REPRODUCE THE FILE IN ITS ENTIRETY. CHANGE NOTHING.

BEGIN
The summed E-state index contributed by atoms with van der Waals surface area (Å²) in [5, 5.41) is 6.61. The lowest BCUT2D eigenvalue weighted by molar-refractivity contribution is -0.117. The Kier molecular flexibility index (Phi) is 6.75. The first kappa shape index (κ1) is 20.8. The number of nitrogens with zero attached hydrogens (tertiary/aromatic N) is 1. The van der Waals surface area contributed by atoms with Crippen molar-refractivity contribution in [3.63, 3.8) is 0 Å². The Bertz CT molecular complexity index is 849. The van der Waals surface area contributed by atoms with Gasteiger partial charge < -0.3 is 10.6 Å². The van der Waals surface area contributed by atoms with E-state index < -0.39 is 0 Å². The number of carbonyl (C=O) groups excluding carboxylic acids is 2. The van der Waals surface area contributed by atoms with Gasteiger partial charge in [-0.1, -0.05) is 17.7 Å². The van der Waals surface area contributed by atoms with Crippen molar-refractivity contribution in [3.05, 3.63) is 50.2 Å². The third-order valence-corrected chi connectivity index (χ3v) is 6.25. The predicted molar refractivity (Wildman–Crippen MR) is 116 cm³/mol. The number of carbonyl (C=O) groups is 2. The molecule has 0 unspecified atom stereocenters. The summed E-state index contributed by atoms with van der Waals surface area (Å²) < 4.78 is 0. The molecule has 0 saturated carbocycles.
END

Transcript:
The summed E-state index contributed by atoms with van der Waals surface area (Å²) in [5, 5.41) is 6.61. The lowest BCUT2D eigenvalue weighted by molar-refractivity contribution is -0.117. The Kier molecular flexibility index (Phi) is 6.75. The first kappa shape index (κ1) is 20.8. The number of nitrogens with zero attached hydrogens (tertiary/aromatic N) is 1. The van der Waals surface area contributed by atoms with Crippen molar-refractivity contribution in [3.63, 3.8) is 0 Å². The Bertz CT molecular complexity index is 849. The van der Waals surface area contributed by atoms with Gasteiger partial charge < -0.3 is 10.6 Å². The van der Waals surface area contributed by atoms with E-state index < -0.39 is 0 Å². The number of carbonyl (C=O) groups excluding carboxylic acids is 2. The van der Waals surface area contributed by atoms with Gasteiger partial charge in [-0.1, -0.05) is 17.7 Å². The van der Waals surface area contributed by atoms with Crippen molar-refractivity contribution in [3.05, 3.63) is 50.2 Å². The third-order valence-corrected chi connectivity index (χ3v) is 6.25. The predicted molar refractivity (Wildman–Crippen MR) is 116 cm³/mol. The number of carbonyl (C=O) groups is 2. The molecule has 0 unspecified atom stereocenters. The summed E-state index contributed by atoms with van der Waals surface area (Å²) < 4.78 is 0. The molecule has 0 saturated carbocycles.